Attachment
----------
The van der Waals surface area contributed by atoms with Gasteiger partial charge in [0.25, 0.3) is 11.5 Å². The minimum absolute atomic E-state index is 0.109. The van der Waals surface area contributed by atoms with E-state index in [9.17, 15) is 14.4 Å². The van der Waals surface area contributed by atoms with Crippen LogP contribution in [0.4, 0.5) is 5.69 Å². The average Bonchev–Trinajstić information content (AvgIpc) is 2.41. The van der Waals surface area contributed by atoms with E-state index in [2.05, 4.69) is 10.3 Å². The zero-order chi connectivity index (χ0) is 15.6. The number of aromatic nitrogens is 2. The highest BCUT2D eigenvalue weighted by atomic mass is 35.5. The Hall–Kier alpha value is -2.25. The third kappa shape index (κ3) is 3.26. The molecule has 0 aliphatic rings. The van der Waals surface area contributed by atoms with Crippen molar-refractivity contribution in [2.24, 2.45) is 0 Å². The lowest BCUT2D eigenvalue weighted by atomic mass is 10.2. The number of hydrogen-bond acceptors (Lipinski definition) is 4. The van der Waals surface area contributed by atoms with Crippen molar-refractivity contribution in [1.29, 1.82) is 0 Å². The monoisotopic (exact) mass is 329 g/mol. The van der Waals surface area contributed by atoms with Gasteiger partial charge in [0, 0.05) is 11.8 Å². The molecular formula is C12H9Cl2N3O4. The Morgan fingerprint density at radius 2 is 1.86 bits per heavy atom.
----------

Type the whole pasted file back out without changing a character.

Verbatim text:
The van der Waals surface area contributed by atoms with Gasteiger partial charge in [0.25, 0.3) is 11.5 Å². The minimum absolute atomic E-state index is 0.109. The van der Waals surface area contributed by atoms with E-state index in [9.17, 15) is 14.4 Å². The van der Waals surface area contributed by atoms with Crippen LogP contribution in [0.4, 0.5) is 5.69 Å². The average Bonchev–Trinajstić information content (AvgIpc) is 2.41. The van der Waals surface area contributed by atoms with E-state index in [2.05, 4.69) is 10.3 Å². The zero-order chi connectivity index (χ0) is 15.6. The number of aromatic nitrogens is 2. The highest BCUT2D eigenvalue weighted by atomic mass is 35.5. The Hall–Kier alpha value is -2.25. The third kappa shape index (κ3) is 3.26. The molecule has 0 aliphatic rings. The van der Waals surface area contributed by atoms with Crippen molar-refractivity contribution in [2.24, 2.45) is 0 Å². The lowest BCUT2D eigenvalue weighted by atomic mass is 10.2. The number of hydrogen-bond acceptors (Lipinski definition) is 4. The van der Waals surface area contributed by atoms with Crippen molar-refractivity contribution in [1.29, 1.82) is 0 Å². The monoisotopic (exact) mass is 329 g/mol. The van der Waals surface area contributed by atoms with Gasteiger partial charge in [0, 0.05) is 11.8 Å². The molecular formula is C12H9Cl2N3O4. The Morgan fingerprint density at radius 2 is 1.86 bits per heavy atom.